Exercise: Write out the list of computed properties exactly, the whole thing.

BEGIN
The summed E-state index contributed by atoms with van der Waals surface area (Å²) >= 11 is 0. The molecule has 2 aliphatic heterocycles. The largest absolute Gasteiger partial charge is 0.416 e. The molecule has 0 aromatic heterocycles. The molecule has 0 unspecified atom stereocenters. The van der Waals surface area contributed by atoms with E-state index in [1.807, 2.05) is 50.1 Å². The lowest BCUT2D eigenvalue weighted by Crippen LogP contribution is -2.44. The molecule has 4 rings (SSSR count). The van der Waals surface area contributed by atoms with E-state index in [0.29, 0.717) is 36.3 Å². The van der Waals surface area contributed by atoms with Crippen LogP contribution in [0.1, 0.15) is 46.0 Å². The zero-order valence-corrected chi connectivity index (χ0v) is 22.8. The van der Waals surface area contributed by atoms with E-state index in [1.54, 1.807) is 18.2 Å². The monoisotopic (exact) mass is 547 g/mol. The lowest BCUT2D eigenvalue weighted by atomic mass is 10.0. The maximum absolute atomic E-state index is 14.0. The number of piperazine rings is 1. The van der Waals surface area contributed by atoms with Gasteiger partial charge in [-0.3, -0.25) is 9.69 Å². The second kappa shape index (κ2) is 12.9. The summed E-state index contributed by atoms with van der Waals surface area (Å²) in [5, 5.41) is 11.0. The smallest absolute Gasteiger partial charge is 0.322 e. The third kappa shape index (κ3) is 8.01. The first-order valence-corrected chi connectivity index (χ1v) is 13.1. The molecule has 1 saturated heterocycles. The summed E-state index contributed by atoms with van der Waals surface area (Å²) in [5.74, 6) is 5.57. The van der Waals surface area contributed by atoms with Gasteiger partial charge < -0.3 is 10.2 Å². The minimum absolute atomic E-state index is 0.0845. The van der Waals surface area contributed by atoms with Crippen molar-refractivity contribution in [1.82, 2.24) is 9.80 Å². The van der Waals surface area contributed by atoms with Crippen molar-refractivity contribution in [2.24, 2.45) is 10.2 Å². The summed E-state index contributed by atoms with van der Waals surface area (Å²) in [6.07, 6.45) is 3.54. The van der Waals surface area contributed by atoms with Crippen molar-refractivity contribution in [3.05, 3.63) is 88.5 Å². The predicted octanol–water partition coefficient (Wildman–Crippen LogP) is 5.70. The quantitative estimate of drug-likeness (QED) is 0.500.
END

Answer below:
The summed E-state index contributed by atoms with van der Waals surface area (Å²) >= 11 is 0. The molecule has 2 aliphatic heterocycles. The largest absolute Gasteiger partial charge is 0.416 e. The molecule has 0 aromatic heterocycles. The molecule has 0 unspecified atom stereocenters. The van der Waals surface area contributed by atoms with E-state index in [1.807, 2.05) is 50.1 Å². The lowest BCUT2D eigenvalue weighted by Crippen LogP contribution is -2.44. The molecule has 4 rings (SSSR count). The van der Waals surface area contributed by atoms with E-state index in [0.29, 0.717) is 36.3 Å². The van der Waals surface area contributed by atoms with Crippen LogP contribution in [0.1, 0.15) is 46.0 Å². The zero-order valence-corrected chi connectivity index (χ0v) is 22.8. The van der Waals surface area contributed by atoms with E-state index in [1.54, 1.807) is 18.2 Å². The monoisotopic (exact) mass is 547 g/mol. The lowest BCUT2D eigenvalue weighted by atomic mass is 10.0. The maximum absolute atomic E-state index is 14.0. The number of piperazine rings is 1. The van der Waals surface area contributed by atoms with Gasteiger partial charge in [-0.3, -0.25) is 9.69 Å². The second kappa shape index (κ2) is 12.9. The summed E-state index contributed by atoms with van der Waals surface area (Å²) in [5, 5.41) is 11.0. The smallest absolute Gasteiger partial charge is 0.322 e. The third kappa shape index (κ3) is 8.01. The first-order valence-corrected chi connectivity index (χ1v) is 13.1. The molecule has 1 saturated heterocycles. The summed E-state index contributed by atoms with van der Waals surface area (Å²) in [5.74, 6) is 5.57. The van der Waals surface area contributed by atoms with Gasteiger partial charge < -0.3 is 10.2 Å². The minimum absolute atomic E-state index is 0.0845. The van der Waals surface area contributed by atoms with Crippen molar-refractivity contribution in [1.82, 2.24) is 9.80 Å². The van der Waals surface area contributed by atoms with Crippen molar-refractivity contribution in [2.24, 2.45) is 10.2 Å². The summed E-state index contributed by atoms with van der Waals surface area (Å²) in [6.07, 6.45) is 3.54. The van der Waals surface area contributed by atoms with Crippen molar-refractivity contribution in [3.05, 3.63) is 88.5 Å². The predicted octanol–water partition coefficient (Wildman–Crippen LogP) is 5.70. The quantitative estimate of drug-likeness (QED) is 0.500.